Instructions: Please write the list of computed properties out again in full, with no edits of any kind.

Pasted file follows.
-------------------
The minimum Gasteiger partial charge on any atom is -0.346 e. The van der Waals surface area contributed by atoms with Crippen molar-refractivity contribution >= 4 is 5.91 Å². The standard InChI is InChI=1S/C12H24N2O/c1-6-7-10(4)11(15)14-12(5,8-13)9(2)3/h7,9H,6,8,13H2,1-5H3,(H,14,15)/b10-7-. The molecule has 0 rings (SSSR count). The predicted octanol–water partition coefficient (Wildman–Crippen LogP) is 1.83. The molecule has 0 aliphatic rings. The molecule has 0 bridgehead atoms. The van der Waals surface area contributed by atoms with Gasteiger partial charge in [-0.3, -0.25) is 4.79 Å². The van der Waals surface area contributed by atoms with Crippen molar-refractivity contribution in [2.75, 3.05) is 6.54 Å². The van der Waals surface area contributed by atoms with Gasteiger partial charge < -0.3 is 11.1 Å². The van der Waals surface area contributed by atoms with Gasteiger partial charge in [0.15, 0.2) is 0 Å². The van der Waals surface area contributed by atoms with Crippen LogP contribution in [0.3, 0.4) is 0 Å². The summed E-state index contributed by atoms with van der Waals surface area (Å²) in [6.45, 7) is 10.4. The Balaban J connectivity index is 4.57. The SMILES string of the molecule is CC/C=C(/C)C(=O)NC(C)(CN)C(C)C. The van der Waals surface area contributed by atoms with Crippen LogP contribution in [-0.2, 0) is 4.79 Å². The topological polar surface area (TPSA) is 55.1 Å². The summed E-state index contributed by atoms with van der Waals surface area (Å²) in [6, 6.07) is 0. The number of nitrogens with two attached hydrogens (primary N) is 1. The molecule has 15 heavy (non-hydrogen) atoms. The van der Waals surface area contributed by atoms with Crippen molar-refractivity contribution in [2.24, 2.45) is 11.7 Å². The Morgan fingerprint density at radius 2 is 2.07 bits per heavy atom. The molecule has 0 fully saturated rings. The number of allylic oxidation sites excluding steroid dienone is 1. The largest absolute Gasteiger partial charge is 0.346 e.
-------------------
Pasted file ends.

The minimum Gasteiger partial charge on any atom is -0.346 e. The van der Waals surface area contributed by atoms with Crippen molar-refractivity contribution >= 4 is 5.91 Å². The standard InChI is InChI=1S/C12H24N2O/c1-6-7-10(4)11(15)14-12(5,8-13)9(2)3/h7,9H,6,8,13H2,1-5H3,(H,14,15)/b10-7-. The molecule has 0 rings (SSSR count). The predicted octanol–water partition coefficient (Wildman–Crippen LogP) is 1.83. The molecule has 0 aliphatic rings. The molecule has 0 bridgehead atoms. The van der Waals surface area contributed by atoms with Gasteiger partial charge in [-0.3, -0.25) is 4.79 Å². The van der Waals surface area contributed by atoms with Crippen molar-refractivity contribution in [2.75, 3.05) is 6.54 Å². The van der Waals surface area contributed by atoms with Gasteiger partial charge < -0.3 is 11.1 Å². The van der Waals surface area contributed by atoms with Gasteiger partial charge in [0.15, 0.2) is 0 Å². The van der Waals surface area contributed by atoms with Crippen LogP contribution in [0.3, 0.4) is 0 Å². The summed E-state index contributed by atoms with van der Waals surface area (Å²) in [6.45, 7) is 10.4. The Balaban J connectivity index is 4.57. The SMILES string of the molecule is CC/C=C(/C)C(=O)NC(C)(CN)C(C)C. The van der Waals surface area contributed by atoms with Crippen LogP contribution in [-0.2, 0) is 4.79 Å². The topological polar surface area (TPSA) is 55.1 Å². The summed E-state index contributed by atoms with van der Waals surface area (Å²) in [6, 6.07) is 0. The number of nitrogens with two attached hydrogens (primary N) is 1. The molecule has 15 heavy (non-hydrogen) atoms. The van der Waals surface area contributed by atoms with Crippen molar-refractivity contribution in [2.24, 2.45) is 11.7 Å². The Morgan fingerprint density at radius 2 is 2.07 bits per heavy atom. The molecule has 0 fully saturated rings. The number of allylic oxidation sites excluding steroid dienone is 1. The largest absolute Gasteiger partial charge is 0.346 e.